9. I've got an Uberti Henry, and find it to be not all that much different from shooting a 73 or a 66. (With one small exception that I'll discuss later.) The actions on all three guns are identical, so that's why there's not much difference. My Henry is out of the box stock, and it's never given me a lick of trouble. I also have an early Uberti, read, Navy Arms, 66, and it works just fine as well. If you find a used Navy Arms Henry, in spite of what folks have mentioned about hard to find parts, I'd not hesitate, based on how well the one I have works. But that's just me. The HRA Henry is a very beautiful gun, and by all accounts top quality, but I'd not shell out the money they are asking for them. The Uberti ones work just fine as is, for a lot less money. Now of course, loading a Henry is different, but not all that hard to master. Just be sure not to do so vertically for safety and you'll be fine. If you are gonna go black powder, I'd stick to .44-40. Smokeless, .45 Colt. Where the Henry really has an operating difference is how after you fire 6 or 7 shots, you've got to do what folks call "the Henry Hop," to fire off the last few shots. You've basically got to move your hand out of the way of the fowler tab to finish the shooting string. Many pards, myself included, get around this problem by using a spacer stick. Load 10, then you have a stick to take up the remaining space in the magazine, with no need to hop. It's a really simple fix, and since I don't have a pic handy of mine, hopefully someone will post a pic of theirs before I get home from work. The other nice thing about the Henry is that they have a maximum amount of style points. In other words, they are wicked cool looking, and you can't go wrong with that. But they are not as cool as a Lightning, IMO. Good luck!
  10. Ah! A post from the man who is semi responsible for my own Alias. When I first joined SASS, I wanted to use "Uriah" but it was already taken, so I use "H. K. Uriah," which I do use in several other contexts. Just remember, Uriah, and H. K. Uriah are not the same pard. Even if we do both have Colt 1909's.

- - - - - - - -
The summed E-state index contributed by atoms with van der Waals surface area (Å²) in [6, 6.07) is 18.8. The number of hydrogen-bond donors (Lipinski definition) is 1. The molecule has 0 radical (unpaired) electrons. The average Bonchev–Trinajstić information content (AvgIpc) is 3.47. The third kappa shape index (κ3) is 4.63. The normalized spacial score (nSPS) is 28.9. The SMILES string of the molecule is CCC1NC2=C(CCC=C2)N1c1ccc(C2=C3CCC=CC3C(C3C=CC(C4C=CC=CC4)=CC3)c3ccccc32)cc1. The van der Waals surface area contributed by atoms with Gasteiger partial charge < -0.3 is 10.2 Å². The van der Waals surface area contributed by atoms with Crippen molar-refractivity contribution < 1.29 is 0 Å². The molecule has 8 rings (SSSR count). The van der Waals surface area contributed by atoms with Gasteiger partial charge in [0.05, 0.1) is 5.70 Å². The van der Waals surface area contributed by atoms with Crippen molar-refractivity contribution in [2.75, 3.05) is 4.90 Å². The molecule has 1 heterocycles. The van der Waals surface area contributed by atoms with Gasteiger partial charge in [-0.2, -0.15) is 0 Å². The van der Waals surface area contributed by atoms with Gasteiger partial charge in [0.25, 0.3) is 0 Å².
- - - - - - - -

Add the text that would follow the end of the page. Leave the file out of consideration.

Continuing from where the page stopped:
11. Let me try to answer some of your queries as best I can. 1. SAA #1 was chambered for .45 Colt. There was a prototype made in .44 American which was the then standard Army caliber, but they wanted a .45. See the latest issue of American Rifleman for an excellent article on the SAA in general and has SAA #1 on the cover. 2 and 3... Over the years, the SAA was chambered in many different calibers. The "originals:" were .45 Colt, .44-40, .38-40, .32-20 and .44 Henry Rimfire, which had a unique serial number range. Other calibers were .38 Long Colt, .38 special, .357 Magnum, ,41 Long Colt and ,44 Special. There were also other calibers that were much rarer. I am not sure exactly when these various calibers were first available or for how long. As far as rim size differences go, I can't say for sure, but it would have been a small thing for them to made any modifications as needed. 4. Your comment on the .45 S&W sounds familiar. But I can say that modern .45 S&W can fit in Colts with no problems. 5. I have also heard of that problem with the 1909. But I can tell you that normal .45 cases will chamber in a 1909 with no problems. (I have one.) The "Colt Frontier Six Shooter" is just what Colt called the SAA chambered for .44-40. If you really wanna go black powder, then .44-40 is a much better choice than .45 Colt. Or for that matter, .38-40 or .32-20 are good with black as well. The straight wall cases CAN be loaded with black, but you'll get a lot more blowback. Others can better explain all of that than I. As far as guns go.... Well, finding real Colts in this caliber is expensive, but it can be done. For example... I got both of these used. The top is a 3rd Gen, and cost me about $1700 at a gun show about 5 years ago. (I live in Massachusetts. Guns are more expensive here.) The bottom is a 1st Gen antique, so black powder only, that is in excellent mechanical shape but ugly as sin. I got it for only $500 just before Covid hit. So inexpensive Colts do exist. Then there are the clones... This Uberti cost even less than the ugly Colt. You might also be able to find something with dual, .44 Special and .44-40 cylinders, but that's gonna push the price up again. Smith and Wesson also chambered the New Model 3 in the caliber, and would be black powder only. Modern replicas of various S&W's can also be had, but they tend to be a lot more costly than clones of the Colt. A real Winchester 73 or 92 in .44-40 is also gonna be pricey, but copies of them, as well as the 66 or Henry are also available in the caliber. Not much else I can tell you, but I hope it's helpful.